As is so often the case, politicising these issues results in a polarisation of opinion and activities that ultimately are not helpful; the penultimate approach to addressing the environmental problems is to improve the efficiency of power generation and distribution, while simultaneously improving the efficiency of end-users, and lowering the costs of using power. This can be done, and such technology should be provided to developing nations, to enable them to improve their standard of living. This would result in improvements on broad fronts, including environmental. It is not difficult to quantify the environmental and economic benefits that can be obtained if the appropriate measures are taken. Unfortunately, the practice is to support hugely inefficient (and old, unreliable) power plant, for developing nations, and seek to obtain a massive return for new efficient plant for developed nations. The end result is increasing pollution, poor economic outcomes, with the obvious environmental and social problems we currently face on a global scale.


#13

@Mervin_Bitikofer

Merv, when you say we are addicted to oil, it connotes an action that ought not exist (or never should have). I do not know what “addiction” to oil means. Everything we use on a day to day basis exists either from polymers made from oil or brought to our stores by oil. There is no exception. There are always talks about finding something viable. Fine. Go ahead. In the meantime, we can’t bankrupt the West. Because if you do, we all suffer and all poverty stricken nations will suffer to.

In the meantime, the only people using code words are the progressive Left. It is THEY that demean anyone that does not agree with that and agree with the policies they wish to see.


#14

The end result is increasing pollution, poor economic outcomes, with the obvious environmental and social problems we currently face on a global scale.

There is no such as a problem free world and yet sustaining economic independence would be a great help to nations, it would not create new problems. The problems of tyrants in the world has nothing to do with oil or anything else. It has to do with their backward moral compass. It is THAT that I wish the Pope discussed: Degradation of Moral character, which is the chief need for religion, not to expound progressive policies.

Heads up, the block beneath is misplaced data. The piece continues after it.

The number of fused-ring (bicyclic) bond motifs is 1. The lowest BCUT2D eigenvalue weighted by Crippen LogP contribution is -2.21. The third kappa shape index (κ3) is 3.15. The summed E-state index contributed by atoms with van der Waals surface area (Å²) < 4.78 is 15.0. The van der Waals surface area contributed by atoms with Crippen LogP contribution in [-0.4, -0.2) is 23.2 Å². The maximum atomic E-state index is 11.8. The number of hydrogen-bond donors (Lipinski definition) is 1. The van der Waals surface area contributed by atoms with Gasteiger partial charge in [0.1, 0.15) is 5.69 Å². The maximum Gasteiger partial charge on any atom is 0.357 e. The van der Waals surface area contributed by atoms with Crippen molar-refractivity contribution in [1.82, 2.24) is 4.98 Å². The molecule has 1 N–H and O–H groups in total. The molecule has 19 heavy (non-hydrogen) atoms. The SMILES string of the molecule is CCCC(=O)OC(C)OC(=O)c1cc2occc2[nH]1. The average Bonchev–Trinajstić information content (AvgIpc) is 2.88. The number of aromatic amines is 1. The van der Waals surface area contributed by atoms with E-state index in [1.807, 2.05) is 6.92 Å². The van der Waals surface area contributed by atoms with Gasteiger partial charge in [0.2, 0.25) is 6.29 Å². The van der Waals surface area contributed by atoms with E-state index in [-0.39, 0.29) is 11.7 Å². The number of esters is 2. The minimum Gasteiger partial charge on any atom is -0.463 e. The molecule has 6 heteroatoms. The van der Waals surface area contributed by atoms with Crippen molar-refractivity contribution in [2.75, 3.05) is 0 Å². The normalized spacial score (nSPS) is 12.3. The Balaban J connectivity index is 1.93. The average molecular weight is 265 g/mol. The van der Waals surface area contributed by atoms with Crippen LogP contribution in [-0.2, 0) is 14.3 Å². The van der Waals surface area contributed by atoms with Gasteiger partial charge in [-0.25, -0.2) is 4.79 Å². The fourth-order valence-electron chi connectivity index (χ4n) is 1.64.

#15

Hello. I found this group after reading Dr. Francis Collins’ excellent book, “The Language of God”. I loved this book because it provided something which I could share with my atheist friends who claimed that evolution proved the nonexistence of God. I was so happy that my argument to them, on the improbability of the very complex DNA molecule happening by chance over a long period of time.
I hope that Dr. Collins will (or maybe already has) writes textbooks for school children.
Now to my point. The first article that I read on this site, “Why All Christians Should Heed Pope Francis’ Call to “Care for Our Common Home”, really bothered me. I am really tired of hearing that the “science is settled” and we should all except the whole concept of human-caused global warming coupled with the disastrous consequences of not reacting to carbon emissions. I recently read a great article on the Wall Street Journal about this subject. Here is a scientist who, like Dr. Francis, expressed my opinion perfectly.